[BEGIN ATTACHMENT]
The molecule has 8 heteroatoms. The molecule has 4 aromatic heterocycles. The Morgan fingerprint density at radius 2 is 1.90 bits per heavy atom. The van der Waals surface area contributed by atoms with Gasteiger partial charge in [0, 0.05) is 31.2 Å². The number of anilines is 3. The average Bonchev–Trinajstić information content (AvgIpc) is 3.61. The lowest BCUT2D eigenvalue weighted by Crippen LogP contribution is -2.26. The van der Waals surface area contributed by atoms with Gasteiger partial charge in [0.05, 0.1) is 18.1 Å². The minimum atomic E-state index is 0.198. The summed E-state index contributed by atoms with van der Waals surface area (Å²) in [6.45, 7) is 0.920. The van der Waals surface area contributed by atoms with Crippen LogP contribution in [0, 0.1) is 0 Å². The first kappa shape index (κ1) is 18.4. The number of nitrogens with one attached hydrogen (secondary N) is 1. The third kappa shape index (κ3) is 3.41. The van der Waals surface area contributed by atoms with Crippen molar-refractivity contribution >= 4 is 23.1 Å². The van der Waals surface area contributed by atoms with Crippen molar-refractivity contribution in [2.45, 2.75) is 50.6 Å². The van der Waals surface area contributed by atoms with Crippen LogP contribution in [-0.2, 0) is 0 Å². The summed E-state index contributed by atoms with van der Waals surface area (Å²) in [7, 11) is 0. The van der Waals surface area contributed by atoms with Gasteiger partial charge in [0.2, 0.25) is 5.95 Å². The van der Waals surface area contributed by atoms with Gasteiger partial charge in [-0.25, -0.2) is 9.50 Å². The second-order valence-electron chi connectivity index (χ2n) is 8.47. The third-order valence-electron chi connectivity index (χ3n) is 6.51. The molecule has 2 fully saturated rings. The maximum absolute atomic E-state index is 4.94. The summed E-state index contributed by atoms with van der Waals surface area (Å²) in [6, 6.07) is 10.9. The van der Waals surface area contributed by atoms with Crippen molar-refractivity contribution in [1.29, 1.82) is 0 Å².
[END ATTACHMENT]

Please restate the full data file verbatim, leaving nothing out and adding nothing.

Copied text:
The molecule has 8 heteroatoms. The molecule has 4 aromatic heterocycles. The Morgan fingerprint density at radius 2 is 1.90 bits per heavy atom. The van der Waals surface area contributed by atoms with Gasteiger partial charge in [0, 0.05) is 31.2 Å². The number of anilines is 3. The average Bonchev–Trinajstić information content (AvgIpc) is 3.61. The lowest BCUT2D eigenvalue weighted by Crippen LogP contribution is -2.26. The van der Waals surface area contributed by atoms with Gasteiger partial charge in [0.05, 0.1) is 18.1 Å². The minimum atomic E-state index is 0.198. The summed E-state index contributed by atoms with van der Waals surface area (Å²) in [6.45, 7) is 0.920. The van der Waals surface area contributed by atoms with Crippen LogP contribution in [0, 0.1) is 0 Å². The first kappa shape index (κ1) is 18.4. The number of nitrogens with one attached hydrogen (secondary N) is 1. The third kappa shape index (κ3) is 3.41. The van der Waals surface area contributed by atoms with Crippen molar-refractivity contribution >= 4 is 23.1 Å². The van der Waals surface area contributed by atoms with Crippen molar-refractivity contribution in [2.45, 2.75) is 50.6 Å². The van der Waals surface area contributed by atoms with Crippen LogP contribution in [-0.2, 0) is 0 Å². The summed E-state index contributed by atoms with van der Waals surface area (Å²) in [7, 11) is 0. The van der Waals surface area contributed by atoms with Gasteiger partial charge in [0.2, 0.25) is 5.95 Å². The van der Waals surface area contributed by atoms with Gasteiger partial charge in [-0.25, -0.2) is 9.50 Å². The second-order valence-electron chi connectivity index (χ2n) is 8.47. The third-order valence-electron chi connectivity index (χ3n) is 6.51. The molecule has 2 fully saturated rings. The maximum absolute atomic E-state index is 4.94. The summed E-state index contributed by atoms with van der Waals surface area (Å²) in [6, 6.07) is 10.9. The van der Waals surface area contributed by atoms with Crippen molar-refractivity contribution in [1.29, 1.82) is 0 Å².